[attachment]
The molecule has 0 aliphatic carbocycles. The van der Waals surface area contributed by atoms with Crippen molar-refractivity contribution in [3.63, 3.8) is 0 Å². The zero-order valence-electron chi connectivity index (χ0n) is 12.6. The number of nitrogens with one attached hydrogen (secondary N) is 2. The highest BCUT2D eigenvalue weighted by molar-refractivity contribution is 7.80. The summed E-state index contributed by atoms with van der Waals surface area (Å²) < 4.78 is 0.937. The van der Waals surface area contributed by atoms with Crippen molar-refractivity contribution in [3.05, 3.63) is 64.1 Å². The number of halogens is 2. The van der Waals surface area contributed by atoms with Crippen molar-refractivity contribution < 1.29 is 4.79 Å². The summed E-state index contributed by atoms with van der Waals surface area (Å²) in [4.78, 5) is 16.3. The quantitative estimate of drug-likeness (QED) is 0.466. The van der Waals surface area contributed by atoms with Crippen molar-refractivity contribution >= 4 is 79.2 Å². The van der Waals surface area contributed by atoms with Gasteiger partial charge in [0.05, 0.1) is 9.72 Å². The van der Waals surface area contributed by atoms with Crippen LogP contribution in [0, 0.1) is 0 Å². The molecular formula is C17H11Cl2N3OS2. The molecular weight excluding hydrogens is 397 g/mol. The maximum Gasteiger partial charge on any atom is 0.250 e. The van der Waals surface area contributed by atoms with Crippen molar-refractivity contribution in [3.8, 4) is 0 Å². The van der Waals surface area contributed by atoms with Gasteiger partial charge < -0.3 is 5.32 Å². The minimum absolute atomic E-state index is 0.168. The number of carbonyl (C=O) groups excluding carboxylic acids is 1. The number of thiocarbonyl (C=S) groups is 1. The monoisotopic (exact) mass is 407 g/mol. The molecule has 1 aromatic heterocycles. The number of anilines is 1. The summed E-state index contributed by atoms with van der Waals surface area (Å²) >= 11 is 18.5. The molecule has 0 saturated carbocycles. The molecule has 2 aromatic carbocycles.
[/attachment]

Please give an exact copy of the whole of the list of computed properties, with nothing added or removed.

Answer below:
The molecule has 0 aliphatic carbocycles. The van der Waals surface area contributed by atoms with Crippen molar-refractivity contribution in [3.63, 3.8) is 0 Å². The zero-order valence-electron chi connectivity index (χ0n) is 12.6. The number of nitrogens with one attached hydrogen (secondary N) is 2. The highest BCUT2D eigenvalue weighted by molar-refractivity contribution is 7.80. The summed E-state index contributed by atoms with van der Waals surface area (Å²) < 4.78 is 0.937. The van der Waals surface area contributed by atoms with Crippen molar-refractivity contribution in [3.05, 3.63) is 64.1 Å². The number of halogens is 2. The van der Waals surface area contributed by atoms with Crippen molar-refractivity contribution < 1.29 is 4.79 Å². The summed E-state index contributed by atoms with van der Waals surface area (Å²) in [4.78, 5) is 16.3. The quantitative estimate of drug-likeness (QED) is 0.466. The van der Waals surface area contributed by atoms with Crippen molar-refractivity contribution >= 4 is 79.2 Å². The van der Waals surface area contributed by atoms with Gasteiger partial charge in [0.05, 0.1) is 9.72 Å². The van der Waals surface area contributed by atoms with Crippen LogP contribution in [0, 0.1) is 0 Å². The molecular formula is C17H11Cl2N3OS2. The molecular weight excluding hydrogens is 397 g/mol. The maximum Gasteiger partial charge on any atom is 0.250 e. The van der Waals surface area contributed by atoms with Crippen molar-refractivity contribution in [3.8, 4) is 0 Å². The van der Waals surface area contributed by atoms with Gasteiger partial charge < -0.3 is 5.32 Å². The minimum absolute atomic E-state index is 0.168. The number of carbonyl (C=O) groups excluding carboxylic acids is 1. The number of thiocarbonyl (C=S) groups is 1. The monoisotopic (exact) mass is 407 g/mol. The molecule has 1 aromatic heterocycles. The number of anilines is 1. The summed E-state index contributed by atoms with van der Waals surface area (Å²) >= 11 is 18.5. The molecule has 0 saturated carbocycles. The molecule has 2 aromatic carbocycles.